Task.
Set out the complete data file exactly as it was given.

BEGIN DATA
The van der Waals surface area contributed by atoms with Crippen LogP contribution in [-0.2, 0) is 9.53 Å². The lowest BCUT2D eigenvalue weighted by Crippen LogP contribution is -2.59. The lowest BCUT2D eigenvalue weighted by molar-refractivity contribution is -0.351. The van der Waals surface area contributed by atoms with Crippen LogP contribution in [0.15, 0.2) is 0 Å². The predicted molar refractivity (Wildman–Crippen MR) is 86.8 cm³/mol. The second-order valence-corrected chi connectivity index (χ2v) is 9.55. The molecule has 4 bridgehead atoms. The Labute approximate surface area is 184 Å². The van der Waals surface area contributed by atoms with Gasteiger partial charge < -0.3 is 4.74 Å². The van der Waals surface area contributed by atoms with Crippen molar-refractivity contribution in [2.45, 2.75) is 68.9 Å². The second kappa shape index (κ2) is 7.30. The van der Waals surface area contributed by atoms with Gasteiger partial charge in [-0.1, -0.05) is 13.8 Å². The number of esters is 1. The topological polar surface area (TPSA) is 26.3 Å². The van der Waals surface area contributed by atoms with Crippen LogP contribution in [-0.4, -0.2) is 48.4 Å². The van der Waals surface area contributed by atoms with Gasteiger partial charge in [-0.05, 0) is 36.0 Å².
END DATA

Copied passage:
The van der Waals surface area contributed by atoms with Crippen LogP contribution in [-0.2, 0) is 9.53 Å². The lowest BCUT2D eigenvalue weighted by Crippen LogP contribution is -2.59. The lowest BCUT2D eigenvalue weighted by molar-refractivity contribution is -0.351. The van der Waals surface area contributed by atoms with Crippen LogP contribution in [0.15, 0.2) is 0 Å². The predicted molar refractivity (Wildman–Crippen MR) is 86.8 cm³/mol. The second-order valence-corrected chi connectivity index (χ2v) is 9.55. The molecule has 4 bridgehead atoms. The Labute approximate surface area is 184 Å². The van der Waals surface area contributed by atoms with Gasteiger partial charge < -0.3 is 4.74 Å². The van der Waals surface area contributed by atoms with Crippen molar-refractivity contribution in [2.45, 2.75) is 68.9 Å². The second kappa shape index (κ2) is 7.30. The van der Waals surface area contributed by atoms with Gasteiger partial charge in [-0.1, -0.05) is 13.8 Å². The number of esters is 1. The topological polar surface area (TPSA) is 26.3 Å². The van der Waals surface area contributed by atoms with Crippen LogP contribution in [-0.4, -0.2) is 48.4 Å². The van der Waals surface area contributed by atoms with Gasteiger partial charge in [-0.05, 0) is 36.0 Å².